Reviewed by Ulysses Dietz
Member of The Paranormal Guild Review Team
A fortuitous meeting on a Mexican beach; a young professor wannabe and an older, worldwise jack-of-all-trades. Cameron Davis has an arcane project resulting from years of research, a find of such huge potential that he doesn’t want to share it. M. Poe, known simply as Poe, is drawn to this beautiful younger man and thinks he can help him – and possibly profit from it, too.
As our two heroes make their way into the rocky wastes of the high Utah desert, they are joined by two other couples, one linked to Poe by an old friendship, the other tied by blood and tradition to the very treasure Cameron is hunting. None of them fully understand the power of what they’re dealing with, and it will take all of their wits to survive.
It’s a good plot, and B.A. Tortuga knows how to write both romance and fast-paced adventure. I really liked all of her characters. Poe should be suspect, but in fact the author draws him in such a way that you know he’s a man of integrity. Cameron is all sweet, scholarly innocence, caught up in the romance of his adventure without understanding where research gives way to danger. Max, Poe’s favorite ex and longtime friend, brings his blythe little boyfriend, Morgan, whose uncanny knowledge of obscure things never ceases to amaze him. Both of them worry that Poe has gotten into something dangerous – and they’re not wrong. Finally, Thom and Simon, the slender Chinese man and the big loud Scottish redhead – lovers and lifelong friends, each of them tied in a different way to the Eye of the Dragon.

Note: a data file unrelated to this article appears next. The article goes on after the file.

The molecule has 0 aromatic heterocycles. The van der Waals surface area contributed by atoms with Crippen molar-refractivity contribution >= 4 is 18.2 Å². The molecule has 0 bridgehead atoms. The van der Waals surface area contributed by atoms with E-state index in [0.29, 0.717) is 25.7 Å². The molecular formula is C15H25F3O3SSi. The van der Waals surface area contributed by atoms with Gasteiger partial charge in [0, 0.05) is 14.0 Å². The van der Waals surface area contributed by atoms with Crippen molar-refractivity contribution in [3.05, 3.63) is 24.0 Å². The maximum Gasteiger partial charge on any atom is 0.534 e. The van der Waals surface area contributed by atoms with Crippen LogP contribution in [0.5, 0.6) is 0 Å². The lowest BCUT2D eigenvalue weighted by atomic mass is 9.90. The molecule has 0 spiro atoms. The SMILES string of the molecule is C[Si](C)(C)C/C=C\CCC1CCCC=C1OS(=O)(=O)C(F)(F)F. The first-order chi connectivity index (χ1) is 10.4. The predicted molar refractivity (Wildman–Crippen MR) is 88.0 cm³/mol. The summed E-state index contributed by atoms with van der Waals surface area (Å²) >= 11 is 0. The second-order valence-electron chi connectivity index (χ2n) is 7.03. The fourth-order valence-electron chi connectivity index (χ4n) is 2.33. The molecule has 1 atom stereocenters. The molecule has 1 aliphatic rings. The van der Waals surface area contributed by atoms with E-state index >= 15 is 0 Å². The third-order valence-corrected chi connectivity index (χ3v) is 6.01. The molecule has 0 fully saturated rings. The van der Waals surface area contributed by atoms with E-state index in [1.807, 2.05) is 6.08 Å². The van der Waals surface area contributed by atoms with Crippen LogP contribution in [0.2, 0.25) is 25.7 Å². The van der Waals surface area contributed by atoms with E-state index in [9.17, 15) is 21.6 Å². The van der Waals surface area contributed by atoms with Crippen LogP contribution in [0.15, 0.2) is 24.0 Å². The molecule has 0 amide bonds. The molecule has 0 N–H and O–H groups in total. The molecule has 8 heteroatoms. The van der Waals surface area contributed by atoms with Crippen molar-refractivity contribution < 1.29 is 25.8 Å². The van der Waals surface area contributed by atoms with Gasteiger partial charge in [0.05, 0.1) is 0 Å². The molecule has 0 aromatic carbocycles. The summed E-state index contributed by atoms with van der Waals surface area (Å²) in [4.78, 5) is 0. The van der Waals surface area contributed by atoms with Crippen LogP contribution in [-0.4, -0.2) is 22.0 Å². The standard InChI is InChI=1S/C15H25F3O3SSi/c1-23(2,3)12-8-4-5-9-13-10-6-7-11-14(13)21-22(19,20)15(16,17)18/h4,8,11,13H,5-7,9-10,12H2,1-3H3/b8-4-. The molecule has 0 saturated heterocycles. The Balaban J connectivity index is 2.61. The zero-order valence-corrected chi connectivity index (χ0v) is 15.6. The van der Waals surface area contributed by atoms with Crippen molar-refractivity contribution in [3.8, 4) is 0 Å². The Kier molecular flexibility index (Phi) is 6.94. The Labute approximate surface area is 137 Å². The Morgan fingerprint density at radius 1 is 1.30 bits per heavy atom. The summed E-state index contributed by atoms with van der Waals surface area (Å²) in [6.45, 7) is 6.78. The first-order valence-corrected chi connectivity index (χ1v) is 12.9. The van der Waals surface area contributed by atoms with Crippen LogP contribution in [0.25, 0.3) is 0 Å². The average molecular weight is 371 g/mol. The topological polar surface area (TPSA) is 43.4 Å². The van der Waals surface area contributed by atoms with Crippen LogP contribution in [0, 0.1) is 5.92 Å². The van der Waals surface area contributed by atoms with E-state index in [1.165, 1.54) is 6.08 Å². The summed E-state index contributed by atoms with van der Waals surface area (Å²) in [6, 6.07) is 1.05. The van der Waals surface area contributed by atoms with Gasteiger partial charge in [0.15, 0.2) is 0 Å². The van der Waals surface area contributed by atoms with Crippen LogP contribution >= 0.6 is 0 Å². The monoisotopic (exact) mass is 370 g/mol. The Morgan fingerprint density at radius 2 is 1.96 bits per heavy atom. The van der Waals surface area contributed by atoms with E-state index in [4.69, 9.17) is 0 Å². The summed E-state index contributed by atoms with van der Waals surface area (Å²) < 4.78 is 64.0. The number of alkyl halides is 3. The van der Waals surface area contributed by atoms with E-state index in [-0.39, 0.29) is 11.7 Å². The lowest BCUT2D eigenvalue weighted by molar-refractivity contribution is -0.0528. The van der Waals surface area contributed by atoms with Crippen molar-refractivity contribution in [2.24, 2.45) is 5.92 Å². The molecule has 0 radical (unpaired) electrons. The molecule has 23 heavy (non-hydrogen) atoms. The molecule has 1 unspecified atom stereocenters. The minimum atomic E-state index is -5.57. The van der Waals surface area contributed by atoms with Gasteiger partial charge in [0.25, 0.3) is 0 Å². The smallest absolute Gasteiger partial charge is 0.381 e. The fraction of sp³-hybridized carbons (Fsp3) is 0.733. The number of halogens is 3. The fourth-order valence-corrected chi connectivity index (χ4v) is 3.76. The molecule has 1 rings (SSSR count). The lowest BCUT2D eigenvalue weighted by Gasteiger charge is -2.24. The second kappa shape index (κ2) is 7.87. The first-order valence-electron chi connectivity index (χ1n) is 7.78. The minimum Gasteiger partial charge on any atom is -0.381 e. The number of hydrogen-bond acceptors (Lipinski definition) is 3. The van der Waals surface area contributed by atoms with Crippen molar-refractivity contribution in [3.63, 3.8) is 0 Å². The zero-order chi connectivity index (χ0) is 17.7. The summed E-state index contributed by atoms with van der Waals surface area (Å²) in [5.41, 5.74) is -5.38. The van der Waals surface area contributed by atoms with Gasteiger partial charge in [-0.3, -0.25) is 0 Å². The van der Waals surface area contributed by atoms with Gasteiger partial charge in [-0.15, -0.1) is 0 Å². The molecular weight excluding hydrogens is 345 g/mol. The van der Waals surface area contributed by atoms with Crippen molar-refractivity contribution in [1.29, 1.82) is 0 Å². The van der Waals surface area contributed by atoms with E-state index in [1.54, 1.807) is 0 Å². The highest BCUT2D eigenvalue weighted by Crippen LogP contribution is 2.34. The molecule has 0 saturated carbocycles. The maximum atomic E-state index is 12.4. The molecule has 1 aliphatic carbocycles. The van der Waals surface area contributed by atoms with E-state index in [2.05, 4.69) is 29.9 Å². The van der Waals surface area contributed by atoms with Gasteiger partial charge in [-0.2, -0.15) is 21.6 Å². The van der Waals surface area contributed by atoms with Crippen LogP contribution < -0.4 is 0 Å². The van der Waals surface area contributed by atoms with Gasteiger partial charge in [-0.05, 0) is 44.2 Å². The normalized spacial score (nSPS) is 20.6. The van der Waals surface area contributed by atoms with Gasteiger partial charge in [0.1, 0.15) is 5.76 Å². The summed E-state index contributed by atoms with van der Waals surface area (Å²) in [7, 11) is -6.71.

As the story unfolds, we get snippets of the background story that drives the novel: an eccentric Scottish lordling with ambitions in America, and a mysterious beauty named Wang Jin, “the king’s jewel.” But what was Wang Jin actually, and what sort of power does she still hold more than a century after she and her entourage disappeared in the Utah desert?
And this is the problem: the book felt like it was fifty percent sex – between the three pairs of lovers, at every drop of a hat. It makes sense at the start, when Poe is seducing the willing Cameron. Thereafter, however, the sex scenes become increasingly distracting and actually intrusive. Just as the author has tantalized us with some eerie detail about the caravan that carried Wang Jin through the mountains, all the forward action stops so that some of the boys can get busy with each other.
The end result, for me, was that I couldn’t really settle into the spooky, paranormal part of the story, which should have been given far greater importance in the writing and not used as a backdrop to an erotic romance. The power of the paranormal story is diluted, and the impact of the great characters – each of whom is important to all of the others – is diminished as well. I think of a novel like Bram Stoker’s Dracula, and imagine what that would have been like if everyone in the book stopped every other chapter to have extended scenes of physical intimacy that were unrelated to the plot. Not helpful.
The Eye of the Dragon is a wonderful, creepy story idea, but its impact was all left to the last twenty pages. It didn’t get the long, careful buildup of tension that it deserved. I understand that part of the m/m market demands a lot of sex; but sometimes that demand does a disservice to talented writers like B.A. Tortuga.